Today’s news from the Office for National Statistics (ONS) that UK inflation has returned to double digits with a 10.1% rise over the year to September has not come as a surprise to many marketwatchers.
This figure is up from the 9.9% figure in August, and means that inflation has returned to July’s 40 year high. However, this month has particular implications for the state pension and many DB schemes, which are traditionally set using the September data.
Clearly, today’s inflation figure shows clearly that the cost of living crisis is set to bite even harder into consumers’ and business’ budgets this autumn.
Of course, the 10.1% inflation is an average figure, with one of the stand out elements within it being a 14.6% rise in the cost of food and non-alcoholic beverages over the year to September.
What are marketwatchers saying about today’s data?
Kirsty Watson, chief operating officer, adviser, at abrdn said: “This news will be the latest note in a cacophony of economic announcements to concern clients.
“With inflation now back in double digits, they’ll be turning to their advisers for help understanding what the rise means for them, and how best to protect their money and pursue their financial goals. They’ll particularly value advisers’ support in making sure they’ve reviewed every part of their financial planning. This includes areas that may not be front-of-mind, such as inflation-proofing any long-term saving strategies for children or grandchildren.
“It’s increasingly important that firms consider the impact of inflation on their operations amid a rising cost of doing business, higher interest rates and market volatility. Many management teams will already be in planning mode for the new year, but they can’t wait until then to take any necessary steps to protect their commercial performance.”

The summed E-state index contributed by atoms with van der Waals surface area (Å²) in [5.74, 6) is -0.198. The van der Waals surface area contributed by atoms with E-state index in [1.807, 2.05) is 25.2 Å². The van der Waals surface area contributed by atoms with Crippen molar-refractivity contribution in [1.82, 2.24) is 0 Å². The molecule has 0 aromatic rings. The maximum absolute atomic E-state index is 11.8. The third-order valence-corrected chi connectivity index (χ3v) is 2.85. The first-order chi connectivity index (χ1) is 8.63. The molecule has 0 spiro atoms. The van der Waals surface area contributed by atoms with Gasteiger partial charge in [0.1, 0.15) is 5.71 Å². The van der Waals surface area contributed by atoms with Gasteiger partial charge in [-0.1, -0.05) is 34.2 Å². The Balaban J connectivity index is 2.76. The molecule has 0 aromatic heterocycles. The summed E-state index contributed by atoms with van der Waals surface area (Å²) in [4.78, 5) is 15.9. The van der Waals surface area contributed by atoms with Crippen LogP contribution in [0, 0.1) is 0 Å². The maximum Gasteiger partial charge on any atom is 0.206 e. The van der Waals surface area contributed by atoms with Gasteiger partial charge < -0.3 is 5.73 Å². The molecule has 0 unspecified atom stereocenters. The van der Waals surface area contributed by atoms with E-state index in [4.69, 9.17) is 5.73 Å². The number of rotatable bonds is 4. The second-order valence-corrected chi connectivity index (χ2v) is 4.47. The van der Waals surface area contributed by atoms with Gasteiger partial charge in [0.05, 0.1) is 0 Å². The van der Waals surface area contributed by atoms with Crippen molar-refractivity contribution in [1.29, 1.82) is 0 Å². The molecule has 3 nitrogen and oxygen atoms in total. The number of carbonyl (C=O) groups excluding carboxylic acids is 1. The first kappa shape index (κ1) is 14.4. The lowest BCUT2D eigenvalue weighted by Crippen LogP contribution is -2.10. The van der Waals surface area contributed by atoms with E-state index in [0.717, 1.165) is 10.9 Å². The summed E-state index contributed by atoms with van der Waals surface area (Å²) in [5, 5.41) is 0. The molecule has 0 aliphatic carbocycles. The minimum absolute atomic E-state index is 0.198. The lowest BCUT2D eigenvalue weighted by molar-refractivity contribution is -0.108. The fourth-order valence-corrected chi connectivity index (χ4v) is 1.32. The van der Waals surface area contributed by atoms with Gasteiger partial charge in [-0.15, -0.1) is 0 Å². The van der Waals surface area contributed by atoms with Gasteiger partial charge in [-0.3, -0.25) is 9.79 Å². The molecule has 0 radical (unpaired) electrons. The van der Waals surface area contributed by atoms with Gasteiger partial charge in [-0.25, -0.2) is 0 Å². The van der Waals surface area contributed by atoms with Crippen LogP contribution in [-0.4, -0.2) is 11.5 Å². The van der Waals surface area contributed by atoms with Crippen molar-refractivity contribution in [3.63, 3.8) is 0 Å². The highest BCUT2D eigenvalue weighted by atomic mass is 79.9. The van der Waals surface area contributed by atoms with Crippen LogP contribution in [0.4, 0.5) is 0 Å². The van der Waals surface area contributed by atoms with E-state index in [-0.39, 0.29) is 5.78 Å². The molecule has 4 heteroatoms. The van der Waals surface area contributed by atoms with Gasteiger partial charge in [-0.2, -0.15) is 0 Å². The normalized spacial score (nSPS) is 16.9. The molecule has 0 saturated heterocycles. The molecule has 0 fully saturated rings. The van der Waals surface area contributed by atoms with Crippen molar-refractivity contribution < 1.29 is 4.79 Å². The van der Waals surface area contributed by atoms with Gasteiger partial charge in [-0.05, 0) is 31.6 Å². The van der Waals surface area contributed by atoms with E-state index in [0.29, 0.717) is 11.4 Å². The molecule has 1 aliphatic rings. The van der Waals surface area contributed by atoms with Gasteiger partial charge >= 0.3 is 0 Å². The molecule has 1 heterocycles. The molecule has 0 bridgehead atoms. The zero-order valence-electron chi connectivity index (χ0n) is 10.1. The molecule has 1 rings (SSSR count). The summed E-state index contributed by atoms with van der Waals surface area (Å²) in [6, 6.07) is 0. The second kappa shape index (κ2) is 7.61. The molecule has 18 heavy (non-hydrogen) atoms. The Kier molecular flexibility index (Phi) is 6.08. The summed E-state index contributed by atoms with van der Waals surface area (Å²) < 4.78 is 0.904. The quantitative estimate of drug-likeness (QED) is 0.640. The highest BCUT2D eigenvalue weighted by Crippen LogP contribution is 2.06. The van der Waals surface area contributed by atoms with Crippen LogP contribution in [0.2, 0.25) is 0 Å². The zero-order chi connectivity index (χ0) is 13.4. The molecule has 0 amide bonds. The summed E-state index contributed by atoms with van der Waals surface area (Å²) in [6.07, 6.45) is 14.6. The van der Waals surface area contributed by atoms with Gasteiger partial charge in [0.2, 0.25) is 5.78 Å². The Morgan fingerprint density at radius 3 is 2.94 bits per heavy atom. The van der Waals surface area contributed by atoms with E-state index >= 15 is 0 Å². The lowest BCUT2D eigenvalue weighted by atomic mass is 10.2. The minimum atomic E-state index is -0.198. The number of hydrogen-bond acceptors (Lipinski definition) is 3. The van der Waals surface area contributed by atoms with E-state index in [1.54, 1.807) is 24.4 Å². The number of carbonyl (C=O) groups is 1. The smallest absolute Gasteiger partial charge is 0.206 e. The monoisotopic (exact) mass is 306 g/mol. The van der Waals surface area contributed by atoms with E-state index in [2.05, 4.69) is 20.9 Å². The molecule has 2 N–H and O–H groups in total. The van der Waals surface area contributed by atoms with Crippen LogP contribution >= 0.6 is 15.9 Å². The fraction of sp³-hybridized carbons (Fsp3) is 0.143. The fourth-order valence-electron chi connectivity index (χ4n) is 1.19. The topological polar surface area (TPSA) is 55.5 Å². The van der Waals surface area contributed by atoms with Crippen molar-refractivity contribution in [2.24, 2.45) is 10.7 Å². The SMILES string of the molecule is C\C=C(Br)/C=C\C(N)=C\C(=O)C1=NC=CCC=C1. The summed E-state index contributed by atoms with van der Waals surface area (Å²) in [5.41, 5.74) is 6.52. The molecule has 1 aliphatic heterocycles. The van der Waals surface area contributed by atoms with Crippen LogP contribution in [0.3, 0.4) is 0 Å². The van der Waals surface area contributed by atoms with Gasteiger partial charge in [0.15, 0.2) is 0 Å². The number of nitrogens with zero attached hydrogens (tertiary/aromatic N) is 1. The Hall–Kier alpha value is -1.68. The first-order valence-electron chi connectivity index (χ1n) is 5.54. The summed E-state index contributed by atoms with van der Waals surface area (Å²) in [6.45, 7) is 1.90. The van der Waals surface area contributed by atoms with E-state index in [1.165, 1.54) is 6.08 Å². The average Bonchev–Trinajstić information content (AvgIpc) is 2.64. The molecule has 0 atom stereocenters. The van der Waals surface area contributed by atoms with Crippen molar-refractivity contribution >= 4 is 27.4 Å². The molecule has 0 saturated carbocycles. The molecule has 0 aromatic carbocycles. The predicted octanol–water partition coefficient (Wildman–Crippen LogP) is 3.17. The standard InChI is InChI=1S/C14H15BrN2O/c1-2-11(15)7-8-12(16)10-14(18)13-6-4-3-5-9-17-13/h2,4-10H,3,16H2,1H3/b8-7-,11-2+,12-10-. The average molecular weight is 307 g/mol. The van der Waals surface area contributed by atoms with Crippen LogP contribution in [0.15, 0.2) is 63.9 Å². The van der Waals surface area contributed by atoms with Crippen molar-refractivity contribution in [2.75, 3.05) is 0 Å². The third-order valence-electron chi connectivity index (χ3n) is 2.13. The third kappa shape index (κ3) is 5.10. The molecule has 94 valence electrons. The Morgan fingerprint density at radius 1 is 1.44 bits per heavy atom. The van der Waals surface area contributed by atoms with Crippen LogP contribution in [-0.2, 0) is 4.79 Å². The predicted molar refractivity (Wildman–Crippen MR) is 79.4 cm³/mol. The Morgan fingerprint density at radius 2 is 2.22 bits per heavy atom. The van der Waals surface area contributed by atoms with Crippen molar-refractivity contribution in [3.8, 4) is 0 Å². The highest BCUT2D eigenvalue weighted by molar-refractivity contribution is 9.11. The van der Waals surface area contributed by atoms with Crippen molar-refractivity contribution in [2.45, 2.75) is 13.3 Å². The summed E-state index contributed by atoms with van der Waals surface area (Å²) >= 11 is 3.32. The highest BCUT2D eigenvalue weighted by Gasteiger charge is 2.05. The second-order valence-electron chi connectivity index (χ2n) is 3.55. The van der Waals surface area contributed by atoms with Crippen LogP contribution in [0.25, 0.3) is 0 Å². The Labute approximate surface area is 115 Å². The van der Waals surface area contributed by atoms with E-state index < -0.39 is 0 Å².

According to Jeremy Batstone-Carr, European Strategist at Raymond James, now is the “time for calm” as he calls for an end to the “see-saw policymaking” which has “destabilised the economy” commenting:
“Political wrangling has poured fuel on the fire blazing in the financial markets, but today’s inflation data reminds us that the economic spark that ignited it originated outside Westminster. There’s not much that policymakers can do to solve the underlying problem of energy scarcity in the short term, but making the right noises will go a long way to calming markets. What we need now is clear, considered, and calmly delivered fiscal and monetary policy, that works in harmony to pour cold water on inflationary pressures, while not pulling the plug on economic growth.
“The Government’s utility price freeze is a step in the right direction, and will take the sting out of energy bills for millions of households this winter. However, by putting pounds back in the pockets of all consumers, some of whom are also seeing strong wage growth, a blanket freeze always threatened to indirectly lead to demand-pull inflation. Jeremy Hunt’s decision on Monday to end the ‘electric blanket’ energy price freeze is welcome news, and should address this risk head on next year.